IUCN’s Bird Species of Least Concern, A Matter of Concern in the City

Amit Kaushik

This present piece is a photo blog depicting some of the bird species that have been sighted at the Dheerpur Wetland Park (DWP) during the bird surveys undertaken by the Centre for Urban Ecology and Sustainability (CUES) over the past several months.

Saxicola torquatus_Common stonechat_DWP_AK_280318_1
A Common Stonechat (Saxicola torquatus) in breeding plumage sighted in March 2018. Presently, a portion of the Dheerpur Wetland Park area is contested, where some powerful farmers grow several crops throughout the year using sewage water. In March, it was harvest time for the wheat crop. Our first sighting of the Common Stonechat was in the wheat fields, where the bird perched on a wheat stalk for a brief moment before quickly flying away.
Amandava amandava_Red avadavat_DWP_AK_260418_1
A male Red Avadavat (Amandava amandava) or Red Munia. Although this bird is commonly found in the Dheerpur Wetland Park these days, careful observation is required to spot it. Much like other species of Munia, the Red Avadavat is found foraging in a flock. The males have a distinctive red plumage in the breeding season. These species prefer wet grassland areas, marshes, and agricultural fields.
The Pheasant-tailed Jacana (Hydrophasianus chirurgus). Although it is widespread in South East Asia, and is a resident bird species, the Pheasant-tailed Jacana could be spotted only once in the Dheerpur Wetland Park in the post-monsoon season of 2016. The habitat of this bird species consists of freshwater wetlands with floating plants. The Centre for Urban Ecology and Sustainability is in the process of creating freshwater wetlands at the DWP, and we are hopeful that, very soon the park will become a perfect breeding ground for species such as the Pheasant-tailed Jacana.
Pastor roseus_Rosy Starling_DWP_AK_110418_1
Rosy Starlings (Pastor roseus) are passage migrants in Delhi. Just before the summer, they were found all over Delhi NCR, feeding mostly on fig trees. Their calls are chirpy and incessant and will most surely draw your attention, leaving you wondering, “what birds are these?”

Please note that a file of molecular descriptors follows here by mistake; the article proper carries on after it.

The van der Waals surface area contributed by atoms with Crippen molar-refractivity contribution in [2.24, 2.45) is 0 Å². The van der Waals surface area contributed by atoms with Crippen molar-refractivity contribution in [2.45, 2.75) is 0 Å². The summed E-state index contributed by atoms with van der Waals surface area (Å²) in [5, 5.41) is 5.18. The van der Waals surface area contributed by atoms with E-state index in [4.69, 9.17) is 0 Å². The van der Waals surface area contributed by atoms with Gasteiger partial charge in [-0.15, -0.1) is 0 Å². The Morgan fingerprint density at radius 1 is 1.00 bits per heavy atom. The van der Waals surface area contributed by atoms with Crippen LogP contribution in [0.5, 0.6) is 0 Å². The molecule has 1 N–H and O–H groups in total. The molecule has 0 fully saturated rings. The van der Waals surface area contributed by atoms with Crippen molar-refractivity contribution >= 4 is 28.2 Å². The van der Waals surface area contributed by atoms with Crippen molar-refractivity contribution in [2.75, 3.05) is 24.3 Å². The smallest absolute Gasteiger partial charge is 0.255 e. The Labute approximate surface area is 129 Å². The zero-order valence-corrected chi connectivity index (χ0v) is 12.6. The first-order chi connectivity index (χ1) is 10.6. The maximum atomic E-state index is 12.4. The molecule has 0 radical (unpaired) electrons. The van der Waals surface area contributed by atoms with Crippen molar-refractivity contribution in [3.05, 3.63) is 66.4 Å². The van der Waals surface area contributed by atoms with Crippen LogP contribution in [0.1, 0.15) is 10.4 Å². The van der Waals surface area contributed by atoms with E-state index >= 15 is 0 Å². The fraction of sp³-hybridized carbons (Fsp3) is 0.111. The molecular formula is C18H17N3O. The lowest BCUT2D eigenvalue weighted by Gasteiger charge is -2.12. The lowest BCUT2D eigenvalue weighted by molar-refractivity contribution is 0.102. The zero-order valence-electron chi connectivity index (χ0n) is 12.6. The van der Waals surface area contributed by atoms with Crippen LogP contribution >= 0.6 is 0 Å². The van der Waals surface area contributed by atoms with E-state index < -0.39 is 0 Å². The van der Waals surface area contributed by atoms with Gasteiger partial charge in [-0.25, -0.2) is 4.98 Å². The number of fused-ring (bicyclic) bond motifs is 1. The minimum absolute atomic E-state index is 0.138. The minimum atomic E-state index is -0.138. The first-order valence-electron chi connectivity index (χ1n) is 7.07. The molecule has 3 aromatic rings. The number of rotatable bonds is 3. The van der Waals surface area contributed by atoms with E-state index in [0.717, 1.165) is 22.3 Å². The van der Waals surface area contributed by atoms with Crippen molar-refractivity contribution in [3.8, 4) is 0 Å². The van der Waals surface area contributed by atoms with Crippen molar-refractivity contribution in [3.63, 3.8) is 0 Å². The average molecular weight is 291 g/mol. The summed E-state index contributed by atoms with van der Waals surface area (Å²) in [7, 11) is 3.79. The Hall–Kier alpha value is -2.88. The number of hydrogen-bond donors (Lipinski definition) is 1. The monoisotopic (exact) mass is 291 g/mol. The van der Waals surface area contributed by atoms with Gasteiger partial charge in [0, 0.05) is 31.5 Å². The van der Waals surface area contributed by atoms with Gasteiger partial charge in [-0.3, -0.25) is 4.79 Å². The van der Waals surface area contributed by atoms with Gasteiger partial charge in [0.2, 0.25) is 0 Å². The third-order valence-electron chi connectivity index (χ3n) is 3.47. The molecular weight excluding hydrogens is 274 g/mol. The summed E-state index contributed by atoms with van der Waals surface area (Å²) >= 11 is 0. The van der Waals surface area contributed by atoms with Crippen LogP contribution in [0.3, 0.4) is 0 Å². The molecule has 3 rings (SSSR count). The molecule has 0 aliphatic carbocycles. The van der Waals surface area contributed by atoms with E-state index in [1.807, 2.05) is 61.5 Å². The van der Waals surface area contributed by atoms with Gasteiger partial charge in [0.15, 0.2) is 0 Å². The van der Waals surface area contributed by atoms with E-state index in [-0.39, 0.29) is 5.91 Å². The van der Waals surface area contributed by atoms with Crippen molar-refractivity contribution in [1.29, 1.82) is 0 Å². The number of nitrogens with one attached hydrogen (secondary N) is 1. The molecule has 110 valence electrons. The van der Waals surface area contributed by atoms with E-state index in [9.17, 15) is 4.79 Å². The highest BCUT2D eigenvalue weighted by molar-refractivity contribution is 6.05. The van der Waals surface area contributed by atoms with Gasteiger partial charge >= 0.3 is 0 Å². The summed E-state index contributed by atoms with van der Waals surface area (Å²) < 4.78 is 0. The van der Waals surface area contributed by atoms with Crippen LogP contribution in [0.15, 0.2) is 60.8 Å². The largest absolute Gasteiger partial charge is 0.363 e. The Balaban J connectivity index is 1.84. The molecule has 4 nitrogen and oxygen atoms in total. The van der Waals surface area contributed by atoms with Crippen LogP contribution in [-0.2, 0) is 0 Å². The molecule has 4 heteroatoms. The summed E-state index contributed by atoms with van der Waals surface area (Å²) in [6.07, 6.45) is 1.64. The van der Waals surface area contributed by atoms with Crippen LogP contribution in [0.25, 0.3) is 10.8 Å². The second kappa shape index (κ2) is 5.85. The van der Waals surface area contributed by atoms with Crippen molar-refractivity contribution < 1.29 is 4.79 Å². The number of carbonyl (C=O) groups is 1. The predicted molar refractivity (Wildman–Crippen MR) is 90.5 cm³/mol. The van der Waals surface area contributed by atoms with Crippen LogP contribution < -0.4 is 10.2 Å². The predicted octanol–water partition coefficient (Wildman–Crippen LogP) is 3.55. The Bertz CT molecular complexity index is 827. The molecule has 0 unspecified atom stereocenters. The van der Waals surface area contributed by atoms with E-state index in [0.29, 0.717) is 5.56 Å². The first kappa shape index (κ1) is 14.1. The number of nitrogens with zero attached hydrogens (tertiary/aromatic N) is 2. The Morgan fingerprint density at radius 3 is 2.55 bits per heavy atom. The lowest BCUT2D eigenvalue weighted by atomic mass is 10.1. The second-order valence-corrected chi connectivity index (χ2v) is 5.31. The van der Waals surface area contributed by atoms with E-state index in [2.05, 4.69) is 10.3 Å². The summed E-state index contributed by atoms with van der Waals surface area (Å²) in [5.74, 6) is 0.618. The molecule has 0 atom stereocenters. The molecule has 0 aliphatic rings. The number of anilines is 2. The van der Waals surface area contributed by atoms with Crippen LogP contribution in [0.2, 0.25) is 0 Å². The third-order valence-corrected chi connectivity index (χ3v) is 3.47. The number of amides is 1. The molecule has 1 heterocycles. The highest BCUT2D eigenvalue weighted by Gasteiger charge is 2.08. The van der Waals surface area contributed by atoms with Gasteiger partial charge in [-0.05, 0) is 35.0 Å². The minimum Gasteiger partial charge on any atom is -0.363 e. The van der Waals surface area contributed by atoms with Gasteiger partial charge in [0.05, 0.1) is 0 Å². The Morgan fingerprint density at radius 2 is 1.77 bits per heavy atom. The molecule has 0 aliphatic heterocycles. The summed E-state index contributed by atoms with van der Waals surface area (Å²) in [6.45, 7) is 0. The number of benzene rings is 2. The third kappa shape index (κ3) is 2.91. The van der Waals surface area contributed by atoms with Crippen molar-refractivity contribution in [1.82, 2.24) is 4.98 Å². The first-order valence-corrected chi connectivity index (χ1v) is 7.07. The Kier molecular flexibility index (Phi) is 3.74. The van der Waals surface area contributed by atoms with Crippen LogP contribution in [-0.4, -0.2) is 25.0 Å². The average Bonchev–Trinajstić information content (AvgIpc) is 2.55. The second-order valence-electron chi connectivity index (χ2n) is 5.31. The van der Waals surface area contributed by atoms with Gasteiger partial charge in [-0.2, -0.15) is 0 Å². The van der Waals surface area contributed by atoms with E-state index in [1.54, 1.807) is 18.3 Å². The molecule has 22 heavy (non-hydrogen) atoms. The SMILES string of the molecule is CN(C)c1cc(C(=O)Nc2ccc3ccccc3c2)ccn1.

Cinnyris asiaticus_Purple Sunbird__female_DWP_AK_110418_1
Purple Sunbird (Cinnyris asiaticus). You might have seen this bird in a nearby park, or perhaps in your garden. This bird is also fairly common at the Dheerpur Wetland Park. It can be seen feeding mainly on flower nectar. While the colour of the male is metallic blue-green and purple becoming blacker on belly and vent, the colour of the female is a lot more mellow as can be seen in this picture.
Anthus rufulus_Paddy-field Pipit_DWP_AK_1
The fast and furious Paddyfield Pipit (Anthus rufulus). Known for its agility, the paddyfield pipit can be found in open grasslands, scrublands and agricultural fields. These birds forage mostly in open scrub, looking for insects and worms.
Ploceus manyar_Streaked Weaver_DWP_AK_100518_2
Streaked Weaver (Ploceus manyar). The bird was recently seen at DWP for the first time ever! The bird flew from one reed patch to another in a jiffy and couldn’t be seen after that. This made us realize how observing birds is full of surprises. Although this bird can be found all over the South East Asian region, its distribution is patchy. The Streaked Weaver can be confused with the Baya weaver (Ploceus philippinus) which looks similar but has less distinct streaks and a more yellow belly.
Lonchura malacca_Black-headed Munia_DWP_AK_100518_3
Black-headed Munia (Lonchura Malacca). It was seen for the first time in the Dheerpur Wetland Park in May 2018, foraging with several other Scaly-breasted Munias. This bird prefers marshy areas with tall grass or reeds. Although the marshes in the DWP have dried up to a certain extent in the scorching heat of this year’s summer, substantial areas continue to be occupied by grasses and reeds. Owing to their striking similarity in appearance, the Black-headed Munia is often confused with the Chestnut Munia [Lonchura (Malacca) atricapilla]. However, the Black-headed Munia has a distinct white breast and flanks, something that is not present in the Chestnut Munia.
Ardea cinerea_Purple heron_DWP_AK_260418_2
Purple Heron (Ardea purpurea). Found generally in dense aquatic vegetation with shallow water, the Purple Heron is mostly a calm solitary forager. The bird was seen in the DWP at the onset of summer this year.
Prinia gracilis_Graceful Prinia_DWP_AK_230418
Graceful Prinia (Prinia gracilis). The Graceful Prinia is a resident of North India and can be seen in Delhi. It can be found inhabiting tall grasses and shrubs. A defining feature which sets it apart from warblers and other Prinia species is its streaked sandy grey-brown and whitish underparts.

In the face of rapid urbanization in Delhi, spaces such as the Dheerpur Wetland Park serve as an important habitat for several bird species. While some are resident species, others are species which stop over at the DWP to take advantage of conducive habitat conditions. Habitats such as the DWP not only provide resources in the form of food but also serve as an important breeding ground where some of these birds can nurture their young.

All images are by Amit Kaushik

One response to “IUCN’s Bird Species of Least Concern, A Matter of Concern in the City”

  1. Nice work. We can be hopeful that DWP will soon become a great niche for these and other birds. Though, it is not clear that what is the concern you are talking about these birds in the city.

    Keep up the good work.

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